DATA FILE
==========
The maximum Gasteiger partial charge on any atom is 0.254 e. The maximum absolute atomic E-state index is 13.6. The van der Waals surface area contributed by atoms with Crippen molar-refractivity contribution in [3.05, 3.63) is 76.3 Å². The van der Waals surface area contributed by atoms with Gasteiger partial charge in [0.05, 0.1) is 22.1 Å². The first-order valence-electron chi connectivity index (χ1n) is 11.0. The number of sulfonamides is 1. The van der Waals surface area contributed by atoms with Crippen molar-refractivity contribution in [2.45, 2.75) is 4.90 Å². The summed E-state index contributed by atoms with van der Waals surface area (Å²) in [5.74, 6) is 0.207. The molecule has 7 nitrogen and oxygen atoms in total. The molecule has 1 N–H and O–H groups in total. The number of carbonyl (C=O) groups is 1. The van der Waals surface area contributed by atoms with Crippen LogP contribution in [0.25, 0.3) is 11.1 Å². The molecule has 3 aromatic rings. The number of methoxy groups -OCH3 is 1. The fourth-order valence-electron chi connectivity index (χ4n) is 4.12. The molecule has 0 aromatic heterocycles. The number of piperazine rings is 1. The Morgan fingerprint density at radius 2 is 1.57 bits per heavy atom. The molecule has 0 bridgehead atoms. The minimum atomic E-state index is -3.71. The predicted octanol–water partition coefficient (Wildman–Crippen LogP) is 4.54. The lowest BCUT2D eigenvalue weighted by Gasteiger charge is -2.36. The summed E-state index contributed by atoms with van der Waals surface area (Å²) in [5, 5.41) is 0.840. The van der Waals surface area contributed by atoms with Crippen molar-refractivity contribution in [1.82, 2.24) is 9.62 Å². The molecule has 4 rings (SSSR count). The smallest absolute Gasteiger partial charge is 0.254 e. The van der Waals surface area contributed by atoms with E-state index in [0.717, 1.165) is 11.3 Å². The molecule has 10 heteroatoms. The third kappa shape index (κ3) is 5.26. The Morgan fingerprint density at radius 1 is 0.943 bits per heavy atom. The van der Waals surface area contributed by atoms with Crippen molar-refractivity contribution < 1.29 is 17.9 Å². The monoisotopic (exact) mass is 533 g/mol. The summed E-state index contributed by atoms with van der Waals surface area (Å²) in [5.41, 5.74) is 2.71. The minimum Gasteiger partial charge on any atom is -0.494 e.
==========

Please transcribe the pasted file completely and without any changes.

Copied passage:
The maximum Gasteiger partial charge on any atom is 0.254 e. The maximum absolute atomic E-state index is 13.6. The van der Waals surface area contributed by atoms with Crippen molar-refractivity contribution in [3.05, 3.63) is 76.3 Å². The van der Waals surface area contributed by atoms with Gasteiger partial charge in [0.05, 0.1) is 22.1 Å². The first-order valence-electron chi connectivity index (χ1n) is 11.0. The number of sulfonamides is 1. The van der Waals surface area contributed by atoms with Crippen molar-refractivity contribution in [2.45, 2.75) is 4.90 Å². The summed E-state index contributed by atoms with van der Waals surface area (Å²) in [5.74, 6) is 0.207. The molecule has 7 nitrogen and oxygen atoms in total. The molecule has 1 N–H and O–H groups in total. The number of carbonyl (C=O) groups is 1. The van der Waals surface area contributed by atoms with Crippen LogP contribution in [0.25, 0.3) is 11.1 Å². The molecule has 3 aromatic rings. The number of methoxy groups -OCH3 is 1. The fourth-order valence-electron chi connectivity index (χ4n) is 4.12. The molecule has 0 aromatic heterocycles. The number of piperazine rings is 1. The Morgan fingerprint density at radius 2 is 1.57 bits per heavy atom. The molecule has 0 bridgehead atoms. The minimum atomic E-state index is -3.71. The predicted octanol–water partition coefficient (Wildman–Crippen LogP) is 4.54. The lowest BCUT2D eigenvalue weighted by Gasteiger charge is -2.36. The summed E-state index contributed by atoms with van der Waals surface area (Å²) in [5, 5.41) is 0.840. The van der Waals surface area contributed by atoms with Crippen molar-refractivity contribution in [1.82, 2.24) is 9.62 Å². The molecule has 4 rings (SSSR count). The smallest absolute Gasteiger partial charge is 0.254 e. The van der Waals surface area contributed by atoms with E-state index in [0.717, 1.165) is 11.3 Å². The molecule has 10 heteroatoms. The third kappa shape index (κ3) is 5.26. The Morgan fingerprint density at radius 1 is 0.943 bits per heavy atom. The van der Waals surface area contributed by atoms with Crippen molar-refractivity contribution < 1.29 is 17.9 Å². The monoisotopic (exact) mass is 533 g/mol. The summed E-state index contributed by atoms with van der Waals surface area (Å²) in [5.41, 5.74) is 2.71. The minimum Gasteiger partial charge on any atom is -0.494 e.